Chapter IV. The Fall Of Antwerp
"Well," he called after me as I started across the open space between the gate and the houses, a stone's throw away, "you've had an experience anyway."
I was just about to answer that undoubtedly I had when - "Tzee-ee-ee-er-r" - a shell just cleared the ramparts over our heads and disappeared in the side of a house directly in front of us with a roar and a geyser of dust. Neither the motor nor a guest's duty now detained me, and, waving him good-by, I turned at right angles and made with true civilian speed for the shelter of a side street.
The shells all appeared to be coming from a southeast direction, and in the lee of houses on the south side of the street one was reasonably protected. Keeping close to the house-fronts and dodging - rather absurdly, no doubt - into doorways when that wailing whistle came up from behind, I went zigzagging through the deserted city toward the hotel on the other side of town.
It was such a progress as one might make in some fantastic nightmare - as the hero of some eerie piece of fiction about the Last Man in the World. Street after street, with doors locked, shutters closed, sandbags, mattresses, or little heaps of earth piled over cellar windows; streets in which the only sound was that of one's own feet, where the loneliness was made more lonely by some forgotten dog cringing against the closed door and barking nervously as one hurried past.
Here, where most of the shells had fallen the preceding night, nearly all the houses were empty. Yet occasionally one caught sight of faces peering up from basement windows or of some stubborn householder standing in his southern doorway staring into space. Once I passed a woman bound away from, instead of toward, the river with her big bundle; and once an open carriage with a family in it driving, with peculiarly Flemish composure, toward the quay, and as I hurried past the park, along the Avenue Van Dyck - where fresh craters made by exploding shells had been dug in the turf - the swans, still floating on the little lake, placidly dipped their white necks under water as if it were a quiet morning in May.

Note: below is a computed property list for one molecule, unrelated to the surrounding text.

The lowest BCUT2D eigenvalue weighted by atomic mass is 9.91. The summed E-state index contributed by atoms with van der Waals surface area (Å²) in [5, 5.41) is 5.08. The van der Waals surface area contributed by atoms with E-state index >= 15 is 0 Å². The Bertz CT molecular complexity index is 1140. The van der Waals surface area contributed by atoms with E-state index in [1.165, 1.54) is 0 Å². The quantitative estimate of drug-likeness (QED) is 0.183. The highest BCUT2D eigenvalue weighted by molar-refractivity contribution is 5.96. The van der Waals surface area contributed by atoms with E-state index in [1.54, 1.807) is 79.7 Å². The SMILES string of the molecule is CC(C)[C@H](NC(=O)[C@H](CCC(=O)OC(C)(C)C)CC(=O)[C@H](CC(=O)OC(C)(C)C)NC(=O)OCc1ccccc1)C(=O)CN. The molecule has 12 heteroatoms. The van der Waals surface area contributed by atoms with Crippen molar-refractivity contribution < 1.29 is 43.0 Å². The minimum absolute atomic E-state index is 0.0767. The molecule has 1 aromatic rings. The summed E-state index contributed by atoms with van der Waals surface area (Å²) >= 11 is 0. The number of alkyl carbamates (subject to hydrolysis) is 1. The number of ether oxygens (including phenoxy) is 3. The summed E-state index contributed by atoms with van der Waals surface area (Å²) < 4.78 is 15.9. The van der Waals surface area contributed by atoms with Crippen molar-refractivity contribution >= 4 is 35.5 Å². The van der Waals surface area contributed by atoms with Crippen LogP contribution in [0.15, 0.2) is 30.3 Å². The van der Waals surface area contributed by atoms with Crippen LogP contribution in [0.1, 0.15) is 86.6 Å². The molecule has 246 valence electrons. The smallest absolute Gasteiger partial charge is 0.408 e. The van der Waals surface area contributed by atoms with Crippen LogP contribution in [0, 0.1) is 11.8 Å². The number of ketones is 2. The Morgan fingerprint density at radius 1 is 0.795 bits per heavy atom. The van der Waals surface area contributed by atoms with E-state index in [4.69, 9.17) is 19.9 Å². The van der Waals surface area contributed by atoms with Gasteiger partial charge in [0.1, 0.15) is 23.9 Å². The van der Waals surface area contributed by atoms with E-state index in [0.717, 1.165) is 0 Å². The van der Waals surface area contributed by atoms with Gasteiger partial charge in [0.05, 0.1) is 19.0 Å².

Now and then, as the shell's wail swung over its long parabola, there came with the detonation, across the roofs, the rumble of falling masonry. Once I passed a house quietly burning, and on the pavement were lopped-off trees. The impartiality with which those far-off gunners distributed their attentions was disconcerting. Peering down one of the up-and-down streets before crossing it, as if a shell were an automobile which you might see and dodge, you would shoot across and, turning into a cosey little side street, think to yourself that here at least they had not come, and then promptly see, squarely in front, another of those craters blown down through the Belgian blocks.
Presently I found myself under the trees of the Boulevard Leopold, not far from the British hospital, and recalled that it was about time that promise was made good. It was time indeed, and help with lifting they needed very literally. The order had just come to leave the building, bringing the wounded and such equipment as they could pack into half a dozen motor-buses and retire - just where, I did not hear - in the direction of Ghent. As I entered the porte-cochere two poor wrecks of war were being led out by their nurses - more men burned in the powder explosion at Waelhem, their seared faces and hands covered with oil and cotton just as they had been lifted from bed.
The phrase "whistle of shells" had taken on a new reality since midnight. Now one was to learn something of the meaning of those equally familiar words, "they succeeded in saving their wounded, although under heavy fire."
None of the wounded could walk, none dress himself; most of them in ordinary times would have lain where they were for weeks. There were fractured legs not yet set, men with faces half shot away, men half out of their heads, and all these had to be dressed somehow, covered up, crowded into or on top of the buses, and started off through a city under bombardment toward open country which might already be occupied by the enemy.
Bundles of uniforms, mud-stained, blood-stained, just as they had come from the trenches, were dumped out of the storeroom and distributed, hit or miss.
British "Tommies" went out as Belgians, Belgians in British khaki; the man whose broken leg I had lifted the day before we simply bundled in his bed blankets and set up in the corner of a bus. One healthy-looking Belgian boy, on whom I was trying to pull a pair of British trousers, seemed to have nothing at all the matter with him, until it presently appeared that he was speechless and paralyzed in both left arm and left leg. And while we were working, an English soldier, shot through the jaw and throat, sat on the edge of his bed, shaking with a hideous, rattling cough.